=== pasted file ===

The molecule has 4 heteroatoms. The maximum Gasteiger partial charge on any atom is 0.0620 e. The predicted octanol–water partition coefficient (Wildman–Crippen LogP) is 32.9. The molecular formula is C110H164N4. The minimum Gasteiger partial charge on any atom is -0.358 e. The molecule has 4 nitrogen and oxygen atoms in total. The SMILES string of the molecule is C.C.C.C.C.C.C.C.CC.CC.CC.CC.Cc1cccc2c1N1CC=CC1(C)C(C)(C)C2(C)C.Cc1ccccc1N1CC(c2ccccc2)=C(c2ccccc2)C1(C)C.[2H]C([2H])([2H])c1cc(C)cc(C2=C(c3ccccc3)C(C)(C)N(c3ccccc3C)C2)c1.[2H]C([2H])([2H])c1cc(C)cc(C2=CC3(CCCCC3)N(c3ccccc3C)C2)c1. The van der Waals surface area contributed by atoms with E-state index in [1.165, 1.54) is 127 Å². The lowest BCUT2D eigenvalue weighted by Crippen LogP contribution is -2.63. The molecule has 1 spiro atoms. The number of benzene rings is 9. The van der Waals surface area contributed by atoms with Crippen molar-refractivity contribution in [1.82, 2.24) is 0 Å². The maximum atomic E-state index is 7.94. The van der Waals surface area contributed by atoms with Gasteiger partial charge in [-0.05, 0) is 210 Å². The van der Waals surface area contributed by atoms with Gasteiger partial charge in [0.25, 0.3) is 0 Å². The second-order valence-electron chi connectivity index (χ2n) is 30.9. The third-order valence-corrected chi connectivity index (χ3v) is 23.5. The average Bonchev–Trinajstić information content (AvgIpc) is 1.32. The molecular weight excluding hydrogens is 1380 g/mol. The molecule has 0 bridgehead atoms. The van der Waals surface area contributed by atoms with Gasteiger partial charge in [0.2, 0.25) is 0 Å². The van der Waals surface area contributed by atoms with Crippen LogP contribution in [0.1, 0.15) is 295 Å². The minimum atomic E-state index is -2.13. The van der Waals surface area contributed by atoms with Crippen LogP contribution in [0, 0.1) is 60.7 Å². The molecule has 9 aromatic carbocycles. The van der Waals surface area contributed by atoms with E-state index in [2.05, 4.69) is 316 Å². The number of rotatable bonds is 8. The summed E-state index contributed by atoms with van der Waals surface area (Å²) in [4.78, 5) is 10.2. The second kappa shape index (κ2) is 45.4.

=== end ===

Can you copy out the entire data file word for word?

The molecule has 4 heteroatoms. The maximum Gasteiger partial charge on any atom is 0.0620 e. The predicted octanol–water partition coefficient (Wildman–Crippen LogP) is 32.9. The molecular formula is C110H164N4. The minimum Gasteiger partial charge on any atom is -0.358 e. The molecule has 4 nitrogen and oxygen atoms in total. The SMILES string of the molecule is C.C.C.C.C.C.C.C.CC.CC.CC.CC.Cc1cccc2c1N1CC=CC1(C)C(C)(C)C2(C)C.Cc1ccccc1N1CC(c2ccccc2)=C(c2ccccc2)C1(C)C.[2H]C([2H])([2H])c1cc(C)cc(C2=C(c3ccccc3)C(C)(C)N(c3ccccc3C)C2)c1.[2H]C([2H])([2H])c1cc(C)cc(C2=CC3(CCCCC3)N(c3ccccc3C)C2)c1. The van der Waals surface area contributed by atoms with E-state index in [1.165, 1.54) is 127 Å². The lowest BCUT2D eigenvalue weighted by Crippen LogP contribution is -2.63. The molecule has 1 spiro atoms. The number of benzene rings is 9. The van der Waals surface area contributed by atoms with Crippen molar-refractivity contribution in [1.82, 2.24) is 0 Å². The maximum atomic E-state index is 7.94. The van der Waals surface area contributed by atoms with Gasteiger partial charge in [-0.05, 0) is 210 Å². The van der Waals surface area contributed by atoms with Gasteiger partial charge in [0.25, 0.3) is 0 Å². The second-order valence-electron chi connectivity index (χ2n) is 30.9. The third-order valence-corrected chi connectivity index (χ3v) is 23.5. The average Bonchev–Trinajstić information content (AvgIpc) is 1.32. The molecular weight excluding hydrogens is 1380 g/mol. The molecule has 0 bridgehead atoms. The van der Waals surface area contributed by atoms with Gasteiger partial charge in [0.2, 0.25) is 0 Å². The van der Waals surface area contributed by atoms with Crippen LogP contribution in [0.1, 0.15) is 295 Å². The minimum atomic E-state index is -2.13. The van der Waals surface area contributed by atoms with Crippen LogP contribution in [0, 0.1) is 60.7 Å². The molecule has 9 aromatic carbocycles. The van der Waals surface area contributed by atoms with E-state index in [2.05, 4.69) is 316 Å². The number of rotatable bonds is 8. The summed E-state index contributed by atoms with van der Waals surface area (Å²) in [4.78, 5) is 10.2. The second kappa shape index (κ2) is 45.4.